Central boys basketball team sets focus on improving

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Members of the Central boys basketball team include (front, left to right) Isaac Wellendorf, Korey Schantz, Gabe Erickson, Caden Erickson; (back) Elliot Kelly, Tate Berns and Dan McGreal.

By Willis Patenaude, Times-Register


Last season was a difficult one for the Central boys basketball program, as it suffered double-digit losses for the 13th time in the last 14 years, leaving fourth-year coach Brady Stramer plenty to focus on during the offseason. 


One area of immediate focus will be on limiting turnovers to 12 or less per game. Last season, the Warriors turned the ball over a conference leading 519 times, which is a little over 22 per game. Another area of emphasis will be rebounding, where the Warriors finished near the bottom of the Upper Iowa Conference.


Stramer views both elements of the game as critical to the success of the program and the season. 


“Turnovers and defensive rebounding are critical because, when we turn the ball over, that’s a shot attempt we don’t get, and when we give up offensive rebounds to our opponents, it gives them extra shot attempts,” he said. 


To achieve these goals, Stramer will lean on the team experience, which returns seven seniors, five of whom have played three seasons under the head coach. They’re well-versed in the team philosophy and on-floor expectations. 


Along with this experience, there will be a larger emphasis on fundamentals, such as jump stops and pivots, which should cut down on travels or non-passing turnovers. 


To prevent passing turnovers, the key is getting reps against a variety of defenses in practice, so the players are more aware of it when they see it during a game and can run the offense based off that knowledge. If shared among the entire starting lineup, that should make team communication easier, more efficient and more fluent, negating the potential for turnovers.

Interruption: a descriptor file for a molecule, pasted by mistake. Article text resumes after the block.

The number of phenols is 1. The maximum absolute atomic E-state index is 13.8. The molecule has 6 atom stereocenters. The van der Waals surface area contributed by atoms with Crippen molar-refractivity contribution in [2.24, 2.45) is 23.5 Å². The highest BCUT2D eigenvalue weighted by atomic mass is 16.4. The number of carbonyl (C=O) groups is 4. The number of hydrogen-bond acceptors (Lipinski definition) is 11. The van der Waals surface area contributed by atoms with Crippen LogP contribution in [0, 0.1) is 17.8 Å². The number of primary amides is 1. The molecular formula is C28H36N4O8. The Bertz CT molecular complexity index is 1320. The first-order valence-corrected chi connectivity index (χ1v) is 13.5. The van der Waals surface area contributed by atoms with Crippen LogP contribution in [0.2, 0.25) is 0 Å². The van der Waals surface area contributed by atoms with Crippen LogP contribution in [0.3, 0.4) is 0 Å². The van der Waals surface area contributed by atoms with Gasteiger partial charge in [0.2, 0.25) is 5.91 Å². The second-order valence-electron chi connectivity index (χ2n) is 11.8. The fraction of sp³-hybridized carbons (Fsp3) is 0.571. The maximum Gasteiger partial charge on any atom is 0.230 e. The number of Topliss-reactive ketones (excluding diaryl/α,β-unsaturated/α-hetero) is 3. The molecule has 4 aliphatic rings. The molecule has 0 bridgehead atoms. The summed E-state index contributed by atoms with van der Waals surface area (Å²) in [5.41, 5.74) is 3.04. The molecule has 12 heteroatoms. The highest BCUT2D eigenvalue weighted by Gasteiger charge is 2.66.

As far as rebounding goes, this will be a team effort, according to Stramer, though tall and lengthy senior Tate Berns will be a critical component in this area as the “main paint protector on the defensive end.” 


“We will need all five guys to box out if we want to keep the opponents off of the boards,” Stramer said. 


Another area that should see improvement this season is shooting, which ranked near the bottom of the conference last year, at 35 percent. Free throw percentage was just 57. 


The reason for optimism is the return of Elliot Kelly, who Stramer said will be Central’s “Swiss army knife” and hopefully compliment last season’s leading scorer by a wide margin, Dan McGreal. Kelly was injured at the start of last season, but will bring senior leadership in a variety of positions, including rebounding, but also, and more importantly, as a ball handler and facilitator in the offense. 


During 19 games his sophomore season, Kelly only turned the ball over once per game, while coming down with 44 rebounds, which almost equaled the individual totals of the starting five, which is why his return prompts optimism.